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Old 10-24-2012, 07:41 AM
Triggernosis Triggernosis is offline
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Default J-frame vs. J-magnum frame?

Does anyone have a picture of the old J-frame beside the J-magnum frame? Please post if you do.
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Old 10-24-2012, 08:28 AM
riverrat38 riverrat38 is offline
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Originally Posted by Triggernosis View Post
Does anyone have a picture of the old J-frame beside the J-magnum frame? Please post if you do.
Actually, S&W still makes them. The Classic M36, for instance.
See:
Product: Model 36

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Old 10-24-2012, 09:01 AM
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I believe the 36 Classic is actually built on the J Mag frame. According to the SCSW, the easy way to tell is the style of cylinder stop lug. Conventional J frames have the cylindrical shaped inserted lug and the J Mag has the integral bar shaped lug.

The stop lug is the projection at the bottom back corner of the frame window in these photos. It limits rearward travel of the cylinder, keeping it from falling off they yoke barrel.

J frame (this one's a Centennial):


J Mag frame:
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Old 10-24-2012, 09:12 AM
Imaposer Imaposer is offline
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Not in the same pic, side by side, but here's one of each that I have...

Older Model 49:



Newer 638:

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Old 10-24-2012, 10:14 AM
snubbiefan snubbiefan is offline
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If the light-weight J-Mag frame wears-out at the integral cylinder-stop.....throw the frame away. If the older non J-Mag frame wears-out at the cylinder-stop....replace the lug. I suppose if you have a lifetime guarantee....don't matter unless it happens to be one of your cherished frames you'd like to keep, or don't mind the hassle of wondering what you'll get back from Smith in return. I have picked-up a J-Mag frame off the table...opened it up and had the cylinder fall off in my hand. Then...I put it back on the table and walk on.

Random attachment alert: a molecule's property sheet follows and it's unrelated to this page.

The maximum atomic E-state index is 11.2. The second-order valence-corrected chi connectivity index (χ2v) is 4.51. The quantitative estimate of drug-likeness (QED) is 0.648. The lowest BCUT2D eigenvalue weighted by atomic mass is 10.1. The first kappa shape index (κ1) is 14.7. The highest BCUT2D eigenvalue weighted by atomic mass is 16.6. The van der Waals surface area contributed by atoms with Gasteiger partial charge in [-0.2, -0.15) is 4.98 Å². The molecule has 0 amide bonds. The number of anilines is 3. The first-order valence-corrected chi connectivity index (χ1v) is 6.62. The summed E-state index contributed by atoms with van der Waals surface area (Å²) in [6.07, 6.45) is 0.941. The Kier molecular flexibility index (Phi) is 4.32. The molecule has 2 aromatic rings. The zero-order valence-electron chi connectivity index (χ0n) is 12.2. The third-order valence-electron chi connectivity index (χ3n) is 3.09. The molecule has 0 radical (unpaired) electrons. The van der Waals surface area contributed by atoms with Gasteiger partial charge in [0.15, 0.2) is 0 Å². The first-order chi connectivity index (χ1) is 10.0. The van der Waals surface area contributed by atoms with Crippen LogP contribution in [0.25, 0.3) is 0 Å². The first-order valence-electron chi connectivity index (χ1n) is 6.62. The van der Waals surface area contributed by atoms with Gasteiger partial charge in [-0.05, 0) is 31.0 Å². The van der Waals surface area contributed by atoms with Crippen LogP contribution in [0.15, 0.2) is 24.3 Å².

Not pro or con one way or the other....just sayin'.

Last edited by snubbiefan; 10-24-2012 at 10:18 AM.
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Old 10-24-2012, 11:00 AM
Imaposer Imaposer is offline
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Well, not really a defense of the newer integral lug, but I can't imagine how you could possibly "wear one out" with normal use and proper handling. The only purpose it really serves is to prevent the cylinder from sliding off the yoke while fully open. About the only wear I see them getting is from many, many forceful ejections of spent cases. I suppose it could happen, but I can't say that I've ever heard of it being an issue.

But, like you, I do prefer replaceable, serviceable parts.
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Old 10-24-2012, 11:17 AM
GerSan69 GerSan69 is offline
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Is that yoke pivot area different on the J-mag also? Looks in the photos as though there's a ridge to catch the cylinder at the front as well.
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Old 10-24-2012, 12:29 PM
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I'm not sure if these will help, but I'll throw 'em out there, just in case.



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Old 10-24-2012, 02:18 PM
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Quote:
Originally Posted by riverrat38 View Post
Actually, S&W still makes them. The Classic M36, for instance. See
Product: Model 36
No offense to them that has 'em & likes 'em, but IMHO that "Classic model 36" is a joke. It is NOT a classic model 36, it has the internal lock. And even if you don't mind the lock, the revolver frame was re-shaped to accomodate it which ruined the looks of the gun. Check the curvature of the frame in the area of the hammer. The Bodyguard & Centennial style frame shapes aren't affected by the lock, but the exposed-hammer guns sure are.
It's highly unlikely, but if they came out with a no-lock Classic 36 with the older-style frame shape it'd sure be an improvement.
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